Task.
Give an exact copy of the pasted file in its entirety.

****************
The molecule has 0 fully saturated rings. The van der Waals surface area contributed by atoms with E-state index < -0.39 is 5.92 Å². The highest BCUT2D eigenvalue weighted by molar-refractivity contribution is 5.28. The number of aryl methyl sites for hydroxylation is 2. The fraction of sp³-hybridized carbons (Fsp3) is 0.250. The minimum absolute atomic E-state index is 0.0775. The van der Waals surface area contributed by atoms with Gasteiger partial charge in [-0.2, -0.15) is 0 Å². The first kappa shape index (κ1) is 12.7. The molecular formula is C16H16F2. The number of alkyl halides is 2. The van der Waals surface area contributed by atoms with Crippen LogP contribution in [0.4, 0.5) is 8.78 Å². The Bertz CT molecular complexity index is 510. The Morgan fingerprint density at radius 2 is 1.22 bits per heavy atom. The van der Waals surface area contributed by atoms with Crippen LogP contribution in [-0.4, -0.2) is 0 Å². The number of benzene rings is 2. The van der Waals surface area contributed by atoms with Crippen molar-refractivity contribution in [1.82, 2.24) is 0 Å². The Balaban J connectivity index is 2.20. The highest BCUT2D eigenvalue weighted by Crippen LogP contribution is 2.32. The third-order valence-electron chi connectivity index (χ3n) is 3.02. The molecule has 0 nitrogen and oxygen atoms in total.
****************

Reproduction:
The molecule has 0 fully saturated rings. The van der Waals surface area contributed by atoms with E-state index < -0.39 is 5.92 Å². The highest BCUT2D eigenvalue weighted by molar-refractivity contribution is 5.28. The number of aryl methyl sites for hydroxylation is 2. The fraction of sp³-hybridized carbons (Fsp3) is 0.250. The minimum absolute atomic E-state index is 0.0775. The van der Waals surface area contributed by atoms with Gasteiger partial charge in [-0.2, -0.15) is 0 Å². The first kappa shape index (κ1) is 12.7. The molecular formula is C16H16F2. The number of alkyl halides is 2. The van der Waals surface area contributed by atoms with Crippen LogP contribution in [0.4, 0.5) is 8.78 Å². The Bertz CT molecular complexity index is 510. The Morgan fingerprint density at radius 2 is 1.22 bits per heavy atom. The van der Waals surface area contributed by atoms with Crippen LogP contribution in [-0.4, -0.2) is 0 Å². The number of benzene rings is 2. The van der Waals surface area contributed by atoms with Crippen molar-refractivity contribution in [1.82, 2.24) is 0 Å². The Balaban J connectivity index is 2.20. The highest BCUT2D eigenvalue weighted by Crippen LogP contribution is 2.32. The third-order valence-electron chi connectivity index (χ3n) is 3.02. The molecule has 0 nitrogen and oxygen atoms in total.